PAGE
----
Visit Modern Campus

Lessons From a For-Profit: The Big Secret

Lessons From a For-Profit: The Big Secret
For-profit institutions learned the lessons of continuing education units and applied those customer-centered, highly-efficient practices to the entire postsecondary industry.
In 2006, after 15 years at a public institution in Michigan where I went from assistant professor to dean, I decided it was time to move on. Maybe a bit disillusioned with the traditional institution, I wanted to experience the leading edge of innovation and learn the secrets of the for-profit schools that were springing up all over the country. Eight years later I’m back from the leading edge and ready to report my findings.

So, what’s the secret of the for-profits?

It’s surprisingly simple: they beat us at our own game. The strategies and models that the for-profits turned into growth and profit were all pioneered by a handful of very creative, very student-oriented — and for the most part very traditional — institutions. That last part may surprise you; so let me expand. More correctly, it was the continuing education units at those traditional institutions who were figuring out how to meet the needs of non-traditional learners back in the 1970’s and 80’s. Schools like Regis University, Central Michigan University, Excelsior College, and many others mastered serving non-traditional students — operating efficiently, treating students as customers, etc. — and paved the roads for the for-profits to succeed.

The for-profits simply adopted those models, added an emphasis on operating more as a business than as a social undertaking, and then filled a niche on the continuum of educational opportunities that traditional schools preferred to ignore: adult learners.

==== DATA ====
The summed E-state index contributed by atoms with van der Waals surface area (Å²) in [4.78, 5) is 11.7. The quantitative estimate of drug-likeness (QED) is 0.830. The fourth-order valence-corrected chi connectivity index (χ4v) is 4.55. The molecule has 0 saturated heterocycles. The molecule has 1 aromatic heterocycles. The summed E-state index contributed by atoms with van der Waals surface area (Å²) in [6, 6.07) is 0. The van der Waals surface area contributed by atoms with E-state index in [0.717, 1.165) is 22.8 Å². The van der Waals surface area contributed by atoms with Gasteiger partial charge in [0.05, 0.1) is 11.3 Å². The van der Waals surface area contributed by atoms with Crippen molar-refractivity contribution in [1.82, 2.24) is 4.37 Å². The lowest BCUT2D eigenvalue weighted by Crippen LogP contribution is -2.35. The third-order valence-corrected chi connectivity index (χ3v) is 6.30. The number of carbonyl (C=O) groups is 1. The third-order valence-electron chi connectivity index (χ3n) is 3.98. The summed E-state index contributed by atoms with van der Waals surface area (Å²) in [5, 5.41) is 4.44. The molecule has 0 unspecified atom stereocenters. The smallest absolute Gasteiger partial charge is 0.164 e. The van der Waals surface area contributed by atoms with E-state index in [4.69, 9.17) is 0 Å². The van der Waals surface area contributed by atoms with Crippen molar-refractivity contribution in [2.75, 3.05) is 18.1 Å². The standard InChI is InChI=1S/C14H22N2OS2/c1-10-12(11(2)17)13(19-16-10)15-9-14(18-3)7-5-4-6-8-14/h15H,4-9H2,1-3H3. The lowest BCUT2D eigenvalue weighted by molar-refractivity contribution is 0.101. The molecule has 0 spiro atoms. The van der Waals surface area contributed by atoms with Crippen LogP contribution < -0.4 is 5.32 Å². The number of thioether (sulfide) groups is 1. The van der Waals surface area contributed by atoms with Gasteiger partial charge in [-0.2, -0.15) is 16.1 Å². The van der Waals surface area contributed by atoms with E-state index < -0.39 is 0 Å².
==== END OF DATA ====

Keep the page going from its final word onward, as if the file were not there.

There were traditional institutions that figured this out pretty early and took action, such as the University of Maryland University College and Excelsior College. But even those have failed to find the type of stratospheric success of the for-profits. No, the days of explosive growth are likely over, and with them have gone the opportunity for those pioneers to be the next Capella University, Grand Canyon University, or University of Phoenix, with their hundreds of thousands of students and hundreds of millions — no, billions — of dollars.

Everybody points to the Internet as the disruptive technology, but it really isn’t. The University of Phoenix originally grew as a campus-based institution and was actually a bit late getting into online (that’s OK, they made up for it). But let’s face it; most online education even today is little more than the old Correspondence Courses from back in the day before the Internet anyway.

No, the disruptive technology was, and still is, the management practices of the for-profits; running an institution as a business.

And while there is considerable controversy surrounding for-profit education, I propose we set aside the moral discussion and focus instead on the lessons each sector can learn from the other. You’ll hear more about this over the course of this month’s Special Feature on Operational Efficiency in Higher Education, and throughout my own personal series (which is launching today), where I’ll explore various functions and approaches that could be useful for traditional institutions to secure existing market share or even expand into new markets.

If you’re interested in where the opportunities might be for your institution to step up its game, so to speak, stay tuned.

This is the first of a multi-part series by Terry Rawls discussing different management strategies and tactics higher education institutions — both public and private — can capitalize on to enter into and succeed in new marketplaces. To read the next installment of the series, please click here.

To be reminded of when a new article in the series goes live, click on the button below.

Remind Me

Author Perspective: